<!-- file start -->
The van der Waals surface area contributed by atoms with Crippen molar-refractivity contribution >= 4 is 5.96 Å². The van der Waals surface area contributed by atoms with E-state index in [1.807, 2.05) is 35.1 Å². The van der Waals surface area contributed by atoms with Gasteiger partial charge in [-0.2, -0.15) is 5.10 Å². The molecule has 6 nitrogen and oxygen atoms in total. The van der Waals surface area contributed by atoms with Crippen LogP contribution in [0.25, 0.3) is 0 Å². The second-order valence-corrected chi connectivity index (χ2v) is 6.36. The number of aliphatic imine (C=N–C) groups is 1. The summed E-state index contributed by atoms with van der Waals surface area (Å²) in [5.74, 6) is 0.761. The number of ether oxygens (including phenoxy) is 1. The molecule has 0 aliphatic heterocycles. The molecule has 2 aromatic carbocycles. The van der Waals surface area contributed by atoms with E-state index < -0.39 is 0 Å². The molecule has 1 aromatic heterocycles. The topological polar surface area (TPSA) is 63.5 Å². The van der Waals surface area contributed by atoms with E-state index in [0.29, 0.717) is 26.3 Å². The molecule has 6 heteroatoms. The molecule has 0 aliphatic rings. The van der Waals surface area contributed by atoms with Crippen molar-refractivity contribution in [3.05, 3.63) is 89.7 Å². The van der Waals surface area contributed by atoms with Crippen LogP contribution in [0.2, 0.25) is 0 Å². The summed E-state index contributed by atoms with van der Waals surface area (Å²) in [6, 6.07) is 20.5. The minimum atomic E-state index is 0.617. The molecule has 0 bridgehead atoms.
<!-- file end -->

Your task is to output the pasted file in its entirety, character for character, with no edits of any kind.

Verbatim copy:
The van der Waals surface area contributed by atoms with Crippen molar-refractivity contribution >= 4 is 5.96 Å². The van der Waals surface area contributed by atoms with E-state index in [1.807, 2.05) is 35.1 Å². The van der Waals surface area contributed by atoms with Gasteiger partial charge in [-0.2, -0.15) is 5.10 Å². The molecule has 6 nitrogen and oxygen atoms in total. The van der Waals surface area contributed by atoms with Crippen LogP contribution in [0.25, 0.3) is 0 Å². The second-order valence-corrected chi connectivity index (χ2v) is 6.36. The number of aliphatic imine (C=N–C) groups is 1. The summed E-state index contributed by atoms with van der Waals surface area (Å²) in [5.74, 6) is 0.761. The number of ether oxygens (including phenoxy) is 1. The molecule has 0 aliphatic heterocycles. The molecule has 2 aromatic carbocycles. The van der Waals surface area contributed by atoms with E-state index < -0.39 is 0 Å². The molecule has 1 aromatic heterocycles. The topological polar surface area (TPSA) is 63.5 Å². The van der Waals surface area contributed by atoms with E-state index in [0.29, 0.717) is 26.3 Å². The molecule has 6 heteroatoms. The molecule has 0 aliphatic rings. The van der Waals surface area contributed by atoms with Crippen molar-refractivity contribution in [3.05, 3.63) is 89.7 Å². The van der Waals surface area contributed by atoms with Crippen LogP contribution in [0.2, 0.25) is 0 Å². The summed E-state index contributed by atoms with van der Waals surface area (Å²) in [6, 6.07) is 20.5. The minimum atomic E-state index is 0.617. The molecule has 0 bridgehead atoms.